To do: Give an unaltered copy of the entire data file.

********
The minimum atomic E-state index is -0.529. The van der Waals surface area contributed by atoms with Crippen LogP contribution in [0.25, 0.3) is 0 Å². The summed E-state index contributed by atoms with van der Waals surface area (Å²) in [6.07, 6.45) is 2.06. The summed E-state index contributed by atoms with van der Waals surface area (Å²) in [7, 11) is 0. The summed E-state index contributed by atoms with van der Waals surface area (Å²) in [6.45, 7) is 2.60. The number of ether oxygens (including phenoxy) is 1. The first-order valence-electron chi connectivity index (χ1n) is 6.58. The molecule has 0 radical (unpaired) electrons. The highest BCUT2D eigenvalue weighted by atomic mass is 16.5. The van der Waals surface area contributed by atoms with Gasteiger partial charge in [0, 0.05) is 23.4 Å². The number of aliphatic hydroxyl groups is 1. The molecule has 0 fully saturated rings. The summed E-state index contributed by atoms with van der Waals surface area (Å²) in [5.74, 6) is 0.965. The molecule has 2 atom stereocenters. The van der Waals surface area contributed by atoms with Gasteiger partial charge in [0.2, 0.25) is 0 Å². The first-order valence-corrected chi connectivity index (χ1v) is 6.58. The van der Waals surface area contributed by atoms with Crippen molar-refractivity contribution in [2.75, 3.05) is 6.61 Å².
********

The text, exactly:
The minimum atomic E-state index is -0.529. The van der Waals surface area contributed by atoms with Crippen LogP contribution in [0.25, 0.3) is 0 Å². The summed E-state index contributed by atoms with van der Waals surface area (Å²) in [6.07, 6.45) is 2.06. The summed E-state index contributed by atoms with van der Waals surface area (Å²) in [7, 11) is 0. The summed E-state index contributed by atoms with van der Waals surface area (Å²) in [6.45, 7) is 2.60. The number of ether oxygens (including phenoxy) is 1. The first-order valence-electron chi connectivity index (χ1n) is 6.58. The molecule has 0 radical (unpaired) electrons. The highest BCUT2D eigenvalue weighted by atomic mass is 16.5. The van der Waals surface area contributed by atoms with Gasteiger partial charge in [0, 0.05) is 23.4 Å². The number of aliphatic hydroxyl groups is 1. The molecule has 0 fully saturated rings. The summed E-state index contributed by atoms with van der Waals surface area (Å²) in [5.74, 6) is 0.965. The molecule has 2 atom stereocenters. The van der Waals surface area contributed by atoms with Gasteiger partial charge in [0.2, 0.25) is 0 Å². The first-order valence-corrected chi connectivity index (χ1v) is 6.58. The van der Waals surface area contributed by atoms with Crippen molar-refractivity contribution in [2.75, 3.05) is 6.61 Å².